I-70 Coalition community outreach results
The Coalition conducted twenty-nine community outreach meetings that were attended by 394 people, including 129 elected officials.
Some meetings consisted primarily of elected officials, some consisted of elected officials and their constituents and some were focused on businesses within the Coalition membership.
The meetings were facilitated by a Coalition facilitator and included a presentation by the Coalition Technical Team. In addition, a representative from CDOT attended most meetings to respond to process questions pertaining to the PEIS.
Technical Team Members Facilitators
Bill Linfield, Chair, Public Works Director, Town of Silverthorne Chet Gaede, Lawyer and Mediator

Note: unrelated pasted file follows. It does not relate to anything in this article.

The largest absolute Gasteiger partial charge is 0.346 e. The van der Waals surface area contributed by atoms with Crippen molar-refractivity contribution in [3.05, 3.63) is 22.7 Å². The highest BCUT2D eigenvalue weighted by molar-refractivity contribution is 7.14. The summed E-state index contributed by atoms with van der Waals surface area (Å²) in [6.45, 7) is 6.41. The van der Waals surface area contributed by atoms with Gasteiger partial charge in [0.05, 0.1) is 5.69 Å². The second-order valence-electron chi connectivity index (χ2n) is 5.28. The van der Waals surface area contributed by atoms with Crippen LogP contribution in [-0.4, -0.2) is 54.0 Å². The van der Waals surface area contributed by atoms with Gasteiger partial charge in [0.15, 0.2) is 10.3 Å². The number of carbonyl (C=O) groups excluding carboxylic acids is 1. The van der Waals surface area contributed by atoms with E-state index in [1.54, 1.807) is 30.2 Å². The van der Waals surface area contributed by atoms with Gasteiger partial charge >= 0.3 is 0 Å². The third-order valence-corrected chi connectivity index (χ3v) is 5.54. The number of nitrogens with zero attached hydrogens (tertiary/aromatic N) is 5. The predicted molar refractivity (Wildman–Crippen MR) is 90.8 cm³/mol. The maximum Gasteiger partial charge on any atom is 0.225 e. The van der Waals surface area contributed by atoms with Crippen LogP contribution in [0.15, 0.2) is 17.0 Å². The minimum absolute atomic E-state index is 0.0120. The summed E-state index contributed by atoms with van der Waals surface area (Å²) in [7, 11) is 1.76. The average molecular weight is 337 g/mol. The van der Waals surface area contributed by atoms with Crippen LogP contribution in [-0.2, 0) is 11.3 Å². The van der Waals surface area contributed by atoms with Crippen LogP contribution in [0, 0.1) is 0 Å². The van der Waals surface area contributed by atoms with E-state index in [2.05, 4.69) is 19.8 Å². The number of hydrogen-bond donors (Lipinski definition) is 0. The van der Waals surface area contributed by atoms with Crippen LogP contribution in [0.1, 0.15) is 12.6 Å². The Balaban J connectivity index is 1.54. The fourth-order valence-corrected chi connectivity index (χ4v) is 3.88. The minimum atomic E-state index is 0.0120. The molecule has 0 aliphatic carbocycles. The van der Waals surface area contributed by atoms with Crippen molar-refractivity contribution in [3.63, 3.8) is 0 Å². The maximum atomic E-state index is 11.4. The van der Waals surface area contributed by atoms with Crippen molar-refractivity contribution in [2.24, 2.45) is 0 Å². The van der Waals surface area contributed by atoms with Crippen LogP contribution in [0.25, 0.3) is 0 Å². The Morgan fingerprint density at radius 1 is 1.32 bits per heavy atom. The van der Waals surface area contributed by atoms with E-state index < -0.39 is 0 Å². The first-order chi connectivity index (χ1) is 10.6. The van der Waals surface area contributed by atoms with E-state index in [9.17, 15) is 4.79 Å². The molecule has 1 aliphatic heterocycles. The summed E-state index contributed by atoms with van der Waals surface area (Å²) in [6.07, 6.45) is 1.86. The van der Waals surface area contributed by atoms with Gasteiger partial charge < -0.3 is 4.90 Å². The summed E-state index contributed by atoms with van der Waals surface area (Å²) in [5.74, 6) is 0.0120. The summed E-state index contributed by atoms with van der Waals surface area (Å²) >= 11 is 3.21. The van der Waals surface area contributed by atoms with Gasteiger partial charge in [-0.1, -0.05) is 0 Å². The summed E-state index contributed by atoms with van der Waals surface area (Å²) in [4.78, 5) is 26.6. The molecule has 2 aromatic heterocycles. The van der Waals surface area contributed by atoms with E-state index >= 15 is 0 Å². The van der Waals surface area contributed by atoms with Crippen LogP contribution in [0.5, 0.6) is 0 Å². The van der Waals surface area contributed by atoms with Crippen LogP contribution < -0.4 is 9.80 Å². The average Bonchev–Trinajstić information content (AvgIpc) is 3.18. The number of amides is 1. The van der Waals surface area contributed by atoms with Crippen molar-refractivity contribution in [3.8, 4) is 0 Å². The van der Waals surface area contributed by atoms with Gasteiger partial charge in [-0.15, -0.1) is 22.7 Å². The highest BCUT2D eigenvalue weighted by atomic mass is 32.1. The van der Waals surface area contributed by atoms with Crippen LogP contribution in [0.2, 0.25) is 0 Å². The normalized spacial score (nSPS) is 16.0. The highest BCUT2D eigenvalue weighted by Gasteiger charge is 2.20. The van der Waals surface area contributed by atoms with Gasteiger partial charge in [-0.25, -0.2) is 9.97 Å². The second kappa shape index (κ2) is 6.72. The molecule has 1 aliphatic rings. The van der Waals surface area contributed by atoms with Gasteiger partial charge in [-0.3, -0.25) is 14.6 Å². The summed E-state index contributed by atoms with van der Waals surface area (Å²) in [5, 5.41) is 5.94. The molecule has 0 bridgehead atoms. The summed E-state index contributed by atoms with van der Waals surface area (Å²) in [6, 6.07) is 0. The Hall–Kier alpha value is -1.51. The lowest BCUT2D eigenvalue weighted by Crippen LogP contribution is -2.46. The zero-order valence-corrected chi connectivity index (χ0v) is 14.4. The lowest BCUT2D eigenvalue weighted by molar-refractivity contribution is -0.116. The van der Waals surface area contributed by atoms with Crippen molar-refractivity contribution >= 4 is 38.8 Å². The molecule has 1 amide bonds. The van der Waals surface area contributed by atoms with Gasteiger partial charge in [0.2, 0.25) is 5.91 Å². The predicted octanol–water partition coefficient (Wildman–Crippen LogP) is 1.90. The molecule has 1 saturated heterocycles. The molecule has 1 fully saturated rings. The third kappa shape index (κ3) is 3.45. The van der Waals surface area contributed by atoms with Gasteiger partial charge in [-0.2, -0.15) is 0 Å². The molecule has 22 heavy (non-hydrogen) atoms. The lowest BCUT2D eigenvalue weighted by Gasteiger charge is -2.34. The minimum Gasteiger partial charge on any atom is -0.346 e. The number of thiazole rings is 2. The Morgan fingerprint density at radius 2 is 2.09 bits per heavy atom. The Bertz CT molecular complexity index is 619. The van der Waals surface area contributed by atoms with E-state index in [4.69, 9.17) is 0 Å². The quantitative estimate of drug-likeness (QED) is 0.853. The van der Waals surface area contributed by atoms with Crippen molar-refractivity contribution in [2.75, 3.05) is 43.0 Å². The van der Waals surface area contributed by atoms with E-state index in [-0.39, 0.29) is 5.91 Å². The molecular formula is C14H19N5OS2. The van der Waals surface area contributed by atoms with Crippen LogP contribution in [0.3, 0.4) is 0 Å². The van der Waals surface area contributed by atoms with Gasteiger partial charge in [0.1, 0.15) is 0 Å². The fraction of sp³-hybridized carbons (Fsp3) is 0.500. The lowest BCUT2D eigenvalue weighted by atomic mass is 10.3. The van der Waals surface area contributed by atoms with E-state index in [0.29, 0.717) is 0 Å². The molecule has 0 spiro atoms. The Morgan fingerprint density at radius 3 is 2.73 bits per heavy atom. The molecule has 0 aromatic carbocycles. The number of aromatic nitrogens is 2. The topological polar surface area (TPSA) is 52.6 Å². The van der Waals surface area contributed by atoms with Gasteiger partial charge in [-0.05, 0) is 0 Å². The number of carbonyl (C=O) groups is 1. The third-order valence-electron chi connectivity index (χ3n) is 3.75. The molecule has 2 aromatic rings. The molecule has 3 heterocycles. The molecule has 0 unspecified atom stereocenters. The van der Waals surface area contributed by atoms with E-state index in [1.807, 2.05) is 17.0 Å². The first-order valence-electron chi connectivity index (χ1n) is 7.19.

Harry Dale, Commissioner Clear Creek County BOCC
Gary Suiter, Suiter and Associates, LLC
Eric Guth, Engineer, Town of Breckenridge
Jack Taylor, Taylored Solutions
Greg Hall, Public Works Director, Town of Vail
Jeff Nelson, Assistant Engineer, Garfield County
Thad Noll, Assistant County Manager, Summit County
The purpose of these meetings was two fold.
– First, the Coalition wanted to provide each jurisdiction with a synopsis of the alternatives outlined in the Draft I-70 Mountain Corridor Programmatic Environmental Impact Statement (PEIS) so that there would be a common factual basis for discussing the PEIS. At each meeting the Coalition’s Technical Team gave a 45-minute presentation that summarized the alternatives presented in the PEIS.
– The second purpose was to hear the interests people in each jurisdiction had about the I-70 corridor. The Coalition’s facilitators followed the technical committee’s presentation with a discussion of the community interests.